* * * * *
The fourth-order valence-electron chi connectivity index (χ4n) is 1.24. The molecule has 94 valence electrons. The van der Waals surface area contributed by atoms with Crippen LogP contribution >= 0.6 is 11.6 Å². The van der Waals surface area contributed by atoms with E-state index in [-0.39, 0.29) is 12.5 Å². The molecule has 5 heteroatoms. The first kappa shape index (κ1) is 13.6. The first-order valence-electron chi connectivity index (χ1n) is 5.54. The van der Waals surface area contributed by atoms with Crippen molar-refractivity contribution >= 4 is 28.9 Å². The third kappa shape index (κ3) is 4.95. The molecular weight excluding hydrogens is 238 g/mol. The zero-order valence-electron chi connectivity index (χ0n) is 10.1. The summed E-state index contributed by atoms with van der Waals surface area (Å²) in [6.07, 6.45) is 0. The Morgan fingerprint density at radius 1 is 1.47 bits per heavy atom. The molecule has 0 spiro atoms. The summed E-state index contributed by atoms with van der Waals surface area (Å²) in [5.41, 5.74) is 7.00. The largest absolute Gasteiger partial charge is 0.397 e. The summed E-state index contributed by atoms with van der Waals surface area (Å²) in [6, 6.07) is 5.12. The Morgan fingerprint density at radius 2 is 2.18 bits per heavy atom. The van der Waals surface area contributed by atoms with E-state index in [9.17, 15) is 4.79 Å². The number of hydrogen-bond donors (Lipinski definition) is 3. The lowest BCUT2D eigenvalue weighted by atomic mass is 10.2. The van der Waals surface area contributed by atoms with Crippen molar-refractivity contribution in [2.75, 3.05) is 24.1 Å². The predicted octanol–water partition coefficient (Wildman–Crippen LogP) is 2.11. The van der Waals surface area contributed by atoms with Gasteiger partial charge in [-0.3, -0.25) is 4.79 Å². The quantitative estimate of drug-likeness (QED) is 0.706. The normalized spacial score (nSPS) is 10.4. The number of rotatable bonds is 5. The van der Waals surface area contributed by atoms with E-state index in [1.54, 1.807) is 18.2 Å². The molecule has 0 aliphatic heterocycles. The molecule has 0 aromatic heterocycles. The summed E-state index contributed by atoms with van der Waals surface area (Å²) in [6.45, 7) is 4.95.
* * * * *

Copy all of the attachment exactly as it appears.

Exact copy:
The fourth-order valence-electron chi connectivity index (χ4n) is 1.24. The molecule has 94 valence electrons. The van der Waals surface area contributed by atoms with Crippen LogP contribution >= 0.6 is 11.6 Å². The van der Waals surface area contributed by atoms with E-state index in [-0.39, 0.29) is 12.5 Å². The molecule has 5 heteroatoms. The first kappa shape index (κ1) is 13.6. The first-order valence-electron chi connectivity index (χ1n) is 5.54. The van der Waals surface area contributed by atoms with Crippen molar-refractivity contribution >= 4 is 28.9 Å². The third kappa shape index (κ3) is 4.95. The molecular weight excluding hydrogens is 238 g/mol. The zero-order valence-electron chi connectivity index (χ0n) is 10.1. The summed E-state index contributed by atoms with van der Waals surface area (Å²) in [6.07, 6.45) is 0. The Morgan fingerprint density at radius 1 is 1.47 bits per heavy atom. The molecule has 0 spiro atoms. The summed E-state index contributed by atoms with van der Waals surface area (Å²) in [5.41, 5.74) is 7.00. The largest absolute Gasteiger partial charge is 0.397 e. The summed E-state index contributed by atoms with van der Waals surface area (Å²) in [6, 6.07) is 5.12. The Morgan fingerprint density at radius 2 is 2.18 bits per heavy atom. The van der Waals surface area contributed by atoms with E-state index in [9.17, 15) is 4.79 Å². The number of hydrogen-bond donors (Lipinski definition) is 3. The lowest BCUT2D eigenvalue weighted by atomic mass is 10.2. The van der Waals surface area contributed by atoms with Crippen molar-refractivity contribution in [2.75, 3.05) is 24.1 Å². The predicted octanol–water partition coefficient (Wildman–Crippen LogP) is 2.11. The van der Waals surface area contributed by atoms with Gasteiger partial charge in [-0.3, -0.25) is 4.79 Å². The quantitative estimate of drug-likeness (QED) is 0.706. The normalized spacial score (nSPS) is 10.4. The number of rotatable bonds is 5. The van der Waals surface area contributed by atoms with E-state index in [1.54, 1.807) is 18.2 Å². The molecule has 0 aliphatic heterocycles. The molecule has 0 aromatic heterocycles. The summed E-state index contributed by atoms with van der Waals surface area (Å²) in [6.45, 7) is 4.95.